A grand tour: part two

Our visiting guest blogger, James Willsher, reflects on a memorable journey through Sri Lanka.

First read: A grand tour: part one

Tangalla, a coastal town of which Lord K has previously written. The guest house is on the beach; palm trees, white sands, paradise rebuilt. Gaze at the ocean, the thunderous waves. We realise that after two days of dust-seared road, dressing for dinner is perhaps advisable. Followed by welcome beers, then platters of exquisitely fresh fish, caught the same day.

More beers, and I decide I can speak Arabic. Small dogs pad about, cheeky like children. We are joined by the owners, and Lord K produces Scotch and cigars. Sprawl in deckchairs on dimly-lit sand. More whisky, sir? Chasing crabs which motor around in the moments after waves drain back. I require enormity, disrobe, and stand amid the waves breaking, sometimes rushing with it, joined by Lord K and the Tsarina. The power is at once intoxicant, euphoriant, and sobering. Exhausted, and electrified, to bed.

The storm clouds roll in on Tangalla beach

Up as soon as daylight allows for a pre-breakfast swim, followed by reassuringly strong coffee, with mango, pineapple, banana and toast. Do you sarong? I didn’t. But Lord K makes it a noble illustration of poise and comfort. Blazing sun, relieved by dips in the water. I pick up War and Peace for the first time since the flight, astonished to be on a summer holiday during February. Devilled vegetables for lunch give way to a looming downpour, cliffs of rain sailing in with misty grey skies. Eventually it passes, prompting another sojourn in the ocean, discussing chronically angry middle-aged swimming instructors from school years. Train carriages roll sideways toward us: under or over? Under. Magnitude.

Next morning back to Colombo, via Hambantota. A waterfront city seeing the construction of a new port and international airport, road signs direct you to a new cricket stadium. A vast and angular feat of architecture some miles out is an in-development conference centre. A crumbling statue by the harbour is losing its limbs; local lads tell us he was a fisherman.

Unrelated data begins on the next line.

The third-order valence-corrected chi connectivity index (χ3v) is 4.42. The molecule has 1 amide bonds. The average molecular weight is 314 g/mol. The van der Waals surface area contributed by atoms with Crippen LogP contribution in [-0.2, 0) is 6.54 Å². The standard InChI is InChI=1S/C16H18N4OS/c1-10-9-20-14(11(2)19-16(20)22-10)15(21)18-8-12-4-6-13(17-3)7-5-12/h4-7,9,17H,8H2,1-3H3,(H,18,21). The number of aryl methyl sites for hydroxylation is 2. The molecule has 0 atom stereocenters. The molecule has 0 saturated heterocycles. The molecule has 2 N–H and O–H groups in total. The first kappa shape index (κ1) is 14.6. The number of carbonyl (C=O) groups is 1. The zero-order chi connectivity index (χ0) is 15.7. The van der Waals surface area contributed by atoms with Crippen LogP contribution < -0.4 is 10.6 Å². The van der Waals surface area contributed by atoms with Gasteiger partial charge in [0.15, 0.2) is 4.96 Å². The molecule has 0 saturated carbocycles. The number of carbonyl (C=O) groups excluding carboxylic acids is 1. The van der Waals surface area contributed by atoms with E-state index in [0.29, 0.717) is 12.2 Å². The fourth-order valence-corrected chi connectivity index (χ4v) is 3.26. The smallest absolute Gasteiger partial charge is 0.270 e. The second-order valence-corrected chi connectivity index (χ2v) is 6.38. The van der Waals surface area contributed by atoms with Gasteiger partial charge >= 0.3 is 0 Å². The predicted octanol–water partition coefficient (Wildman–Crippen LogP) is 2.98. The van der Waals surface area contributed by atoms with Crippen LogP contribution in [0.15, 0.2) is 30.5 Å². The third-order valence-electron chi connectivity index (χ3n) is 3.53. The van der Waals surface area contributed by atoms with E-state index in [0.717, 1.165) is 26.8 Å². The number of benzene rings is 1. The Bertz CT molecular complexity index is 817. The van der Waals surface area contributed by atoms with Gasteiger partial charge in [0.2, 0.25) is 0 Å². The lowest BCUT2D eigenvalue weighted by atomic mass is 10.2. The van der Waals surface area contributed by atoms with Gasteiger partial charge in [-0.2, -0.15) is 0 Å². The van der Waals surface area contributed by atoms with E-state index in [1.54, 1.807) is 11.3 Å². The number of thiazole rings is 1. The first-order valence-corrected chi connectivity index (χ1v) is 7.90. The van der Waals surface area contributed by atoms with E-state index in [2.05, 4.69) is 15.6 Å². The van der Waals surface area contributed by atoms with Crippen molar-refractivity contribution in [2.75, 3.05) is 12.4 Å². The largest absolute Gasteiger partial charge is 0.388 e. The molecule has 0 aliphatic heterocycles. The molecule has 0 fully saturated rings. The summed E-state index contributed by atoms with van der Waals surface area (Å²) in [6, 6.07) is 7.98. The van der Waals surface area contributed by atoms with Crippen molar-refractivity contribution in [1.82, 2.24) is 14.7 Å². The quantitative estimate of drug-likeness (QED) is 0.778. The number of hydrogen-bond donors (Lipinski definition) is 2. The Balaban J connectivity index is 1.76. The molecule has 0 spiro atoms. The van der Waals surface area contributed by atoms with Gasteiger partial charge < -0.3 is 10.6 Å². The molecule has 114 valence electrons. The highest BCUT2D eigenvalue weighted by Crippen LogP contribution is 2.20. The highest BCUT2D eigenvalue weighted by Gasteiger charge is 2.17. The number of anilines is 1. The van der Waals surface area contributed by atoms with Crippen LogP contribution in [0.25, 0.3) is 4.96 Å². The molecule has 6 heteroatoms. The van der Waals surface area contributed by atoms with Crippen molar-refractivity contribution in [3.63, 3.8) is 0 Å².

Busy country roads once more; cows, a town strangely bearing German names for houses and businesses, then back to the Southern Expressway, zooming back to Colombo. Evening, and winding through metropolitan congestion to a Human League tune on the radio. Garnished by palm trees, a hospital block disguised as a multi-storey car park from Coventry catches the eye. Spectacularly unexotic, functional, familiar. It is five and a half thousand miles away – from what, a question? Flickering ambition stirs.

Dinner in the financial district, beers and lamprais, a superb dish of rice and curry baked in a banana leaf. A guessing game: the Tsarina baffles delightfully, with famous lines from books and films unread and unwatched by Lord K and I in decades. We stick to Gladiator and Top Gun. And Highlander. Back to the house, and arrack.

A brief goodbye at the airport the next morning. Flight back stopping off at the Maldives. A watery fiction, the plane sinks lower and lower to land on what appears to be the Indian Ocean. Touchdown: ah, the Maldives are in fact a series of well-marketed aircraft carriers. The plane stands on an island runway for an hour as middle-aged Europeans disembark, while the President is apparently deposed. Boats in a nearby harbour bob about, unconcerned. Turbulence, two meals, three films, frozen London.

Thank you both so much, it is impossible to express adequately the gargantuan debt of gratitude. You will always be welcome in Baku.

James Willsher


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